Discover the 3 customer centric lessons from Amazon.
Step 2. Promote customer-centricity in all employees
Customer centricity starts with the customer’s needs and expectations. Therefore, it is necessary to align employee behaviors with the company’s desired customer experience.
There are several ways to help employees successfully deliver this experience:
- Empower employees to solve customer problems.
- Check in with employees to see if they are able to successfully articulate the desired customer experience.
- Create and share clear profiles of the most valued customers and their needs.
- Consider rewarding employees for meeting or exceeding expectations via recognition, compensation, or advancement.
If the goal is to put the customer’s needs first, then employees must be sufficiently motivated and enabled to do just that. By empowering customer-facing employees to deliver a superior experience, a company achieves a holistic customer centric culture, distinguishing them from the competition.
You’ll also notice other positive effects resulting from this: when your employees take a customer-centric approach, they’ll be able to see the impact of their work on customer satisfaction, which will lead to increased employee motivation.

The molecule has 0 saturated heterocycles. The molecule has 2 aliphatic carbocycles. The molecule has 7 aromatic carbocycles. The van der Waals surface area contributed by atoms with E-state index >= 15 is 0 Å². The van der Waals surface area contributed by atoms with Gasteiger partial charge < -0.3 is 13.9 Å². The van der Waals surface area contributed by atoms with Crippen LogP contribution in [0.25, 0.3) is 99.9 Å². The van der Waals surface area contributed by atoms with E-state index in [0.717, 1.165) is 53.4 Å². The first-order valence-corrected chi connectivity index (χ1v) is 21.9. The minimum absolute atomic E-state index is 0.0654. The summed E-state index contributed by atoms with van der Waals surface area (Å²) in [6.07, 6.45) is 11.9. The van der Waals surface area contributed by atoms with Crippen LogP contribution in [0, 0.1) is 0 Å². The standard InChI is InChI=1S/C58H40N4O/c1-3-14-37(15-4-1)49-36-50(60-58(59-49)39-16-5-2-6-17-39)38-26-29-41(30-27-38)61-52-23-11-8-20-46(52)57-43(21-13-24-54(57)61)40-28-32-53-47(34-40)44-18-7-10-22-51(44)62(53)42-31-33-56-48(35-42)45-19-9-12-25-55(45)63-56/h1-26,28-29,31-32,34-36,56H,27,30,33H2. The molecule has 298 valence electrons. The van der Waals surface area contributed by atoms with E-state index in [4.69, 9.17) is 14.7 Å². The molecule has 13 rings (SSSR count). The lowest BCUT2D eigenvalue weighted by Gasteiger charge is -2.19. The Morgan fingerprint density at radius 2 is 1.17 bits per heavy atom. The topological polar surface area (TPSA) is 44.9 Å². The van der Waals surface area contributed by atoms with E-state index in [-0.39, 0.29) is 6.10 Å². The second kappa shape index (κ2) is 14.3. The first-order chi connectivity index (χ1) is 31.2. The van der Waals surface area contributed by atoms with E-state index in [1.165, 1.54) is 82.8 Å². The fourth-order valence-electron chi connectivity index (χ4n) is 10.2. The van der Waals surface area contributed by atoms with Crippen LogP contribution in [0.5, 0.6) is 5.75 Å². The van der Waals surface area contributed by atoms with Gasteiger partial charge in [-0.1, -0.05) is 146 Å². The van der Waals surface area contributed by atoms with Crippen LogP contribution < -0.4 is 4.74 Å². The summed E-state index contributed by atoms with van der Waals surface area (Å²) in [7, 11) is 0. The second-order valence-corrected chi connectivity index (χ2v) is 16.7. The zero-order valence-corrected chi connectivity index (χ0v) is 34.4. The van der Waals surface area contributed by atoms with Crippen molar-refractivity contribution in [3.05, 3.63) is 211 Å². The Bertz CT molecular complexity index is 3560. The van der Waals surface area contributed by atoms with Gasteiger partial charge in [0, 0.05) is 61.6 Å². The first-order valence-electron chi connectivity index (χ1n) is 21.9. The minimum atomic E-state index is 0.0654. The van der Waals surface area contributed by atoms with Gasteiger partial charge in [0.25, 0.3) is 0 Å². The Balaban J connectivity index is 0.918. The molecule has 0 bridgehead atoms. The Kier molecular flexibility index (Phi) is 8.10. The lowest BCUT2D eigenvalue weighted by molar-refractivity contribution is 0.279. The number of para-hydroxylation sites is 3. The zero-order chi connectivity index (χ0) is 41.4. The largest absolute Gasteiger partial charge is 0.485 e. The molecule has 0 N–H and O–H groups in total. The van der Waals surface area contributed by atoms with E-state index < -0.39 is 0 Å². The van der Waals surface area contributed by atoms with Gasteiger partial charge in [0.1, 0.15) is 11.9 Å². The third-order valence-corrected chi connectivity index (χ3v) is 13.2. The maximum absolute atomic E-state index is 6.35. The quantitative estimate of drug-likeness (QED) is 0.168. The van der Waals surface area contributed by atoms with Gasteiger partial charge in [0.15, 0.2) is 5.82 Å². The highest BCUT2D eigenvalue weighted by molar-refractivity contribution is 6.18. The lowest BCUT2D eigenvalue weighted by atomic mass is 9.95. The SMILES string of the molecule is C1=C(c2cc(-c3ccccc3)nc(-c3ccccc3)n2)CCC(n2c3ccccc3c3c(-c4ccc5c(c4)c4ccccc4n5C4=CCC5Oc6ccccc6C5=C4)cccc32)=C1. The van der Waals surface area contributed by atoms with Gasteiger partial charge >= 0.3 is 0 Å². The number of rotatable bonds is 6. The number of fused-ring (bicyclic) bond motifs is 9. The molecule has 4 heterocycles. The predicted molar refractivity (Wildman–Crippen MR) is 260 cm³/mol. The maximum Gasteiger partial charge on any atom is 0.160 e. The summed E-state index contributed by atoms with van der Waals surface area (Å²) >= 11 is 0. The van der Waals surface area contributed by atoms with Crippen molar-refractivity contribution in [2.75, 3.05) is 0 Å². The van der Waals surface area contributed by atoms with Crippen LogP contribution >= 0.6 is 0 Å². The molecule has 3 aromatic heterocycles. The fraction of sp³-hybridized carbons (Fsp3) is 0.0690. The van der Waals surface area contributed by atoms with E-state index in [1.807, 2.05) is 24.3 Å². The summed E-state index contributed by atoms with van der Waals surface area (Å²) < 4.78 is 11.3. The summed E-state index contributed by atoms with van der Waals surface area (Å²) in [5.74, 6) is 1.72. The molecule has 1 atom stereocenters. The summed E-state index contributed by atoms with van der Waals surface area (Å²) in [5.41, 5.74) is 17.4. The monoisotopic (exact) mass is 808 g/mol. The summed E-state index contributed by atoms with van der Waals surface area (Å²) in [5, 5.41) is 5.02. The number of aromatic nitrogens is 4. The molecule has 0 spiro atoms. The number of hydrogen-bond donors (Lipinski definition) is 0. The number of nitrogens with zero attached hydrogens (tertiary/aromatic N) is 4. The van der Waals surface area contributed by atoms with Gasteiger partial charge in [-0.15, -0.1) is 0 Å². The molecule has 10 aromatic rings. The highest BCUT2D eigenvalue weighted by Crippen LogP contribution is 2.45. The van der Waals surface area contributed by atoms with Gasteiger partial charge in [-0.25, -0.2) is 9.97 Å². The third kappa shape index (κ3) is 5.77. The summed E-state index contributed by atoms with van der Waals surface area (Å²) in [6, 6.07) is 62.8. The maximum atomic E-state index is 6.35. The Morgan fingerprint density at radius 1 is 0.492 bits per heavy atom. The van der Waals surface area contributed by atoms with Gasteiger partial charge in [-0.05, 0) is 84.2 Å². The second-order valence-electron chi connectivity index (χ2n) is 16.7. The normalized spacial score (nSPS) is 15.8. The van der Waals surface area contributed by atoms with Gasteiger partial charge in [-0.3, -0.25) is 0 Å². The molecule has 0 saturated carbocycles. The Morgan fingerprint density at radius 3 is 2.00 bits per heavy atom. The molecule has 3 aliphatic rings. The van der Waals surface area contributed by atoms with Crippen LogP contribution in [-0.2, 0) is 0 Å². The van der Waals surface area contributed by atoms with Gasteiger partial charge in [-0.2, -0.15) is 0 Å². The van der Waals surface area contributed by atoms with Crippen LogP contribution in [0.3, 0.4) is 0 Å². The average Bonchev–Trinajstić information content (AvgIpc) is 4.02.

Step 3. Routinely survey customers to promote retention
Routinely survey customers to find out what their current expectations are for the company’s products and services.
Make sure the company is at least meeting those expectations. If it isn’t, make adjustments based on collected feedback. If it is, the company should be in a position to enjoy the fruits of its labor and may want to consider trying to beat existing expectations for increased satisfaction.
Research shows that the more a business know about its customer, the better it is able to satisfy the customer’s needs and desires. Gathering thorough information about each customer makes it easier to sell to them, increasing the prospects of them becoming repeat customers.
Surveys are an effective way to emphasize customer retention. And, of course, its always easier and less expensive to retain existing customers than it is to find new ones. In addition, surveys demonstrate that a company is invested in its customers.
A valued customer base is more likely to spread positive worth of mouth, attracting new customers. By contrast, customers who feel ignored are more likely to jump ship, making it necessary for a business to attract even more new ones to just to break even.
In summary, follow these steps to make your company more customer-centric:
1- Segment your customers and evaluate your processes based on these profiles. Make sure to focus on customers that are high value for your company.
2- Encourage your colleagues to adopt a customer-centric strategy. As this approach is integrated into your company culture, you’ll notice the increase in employee engagement that follows.
3- Take an agile approach to optimizing your processes by evaluating customer satisfaction on a regular basis.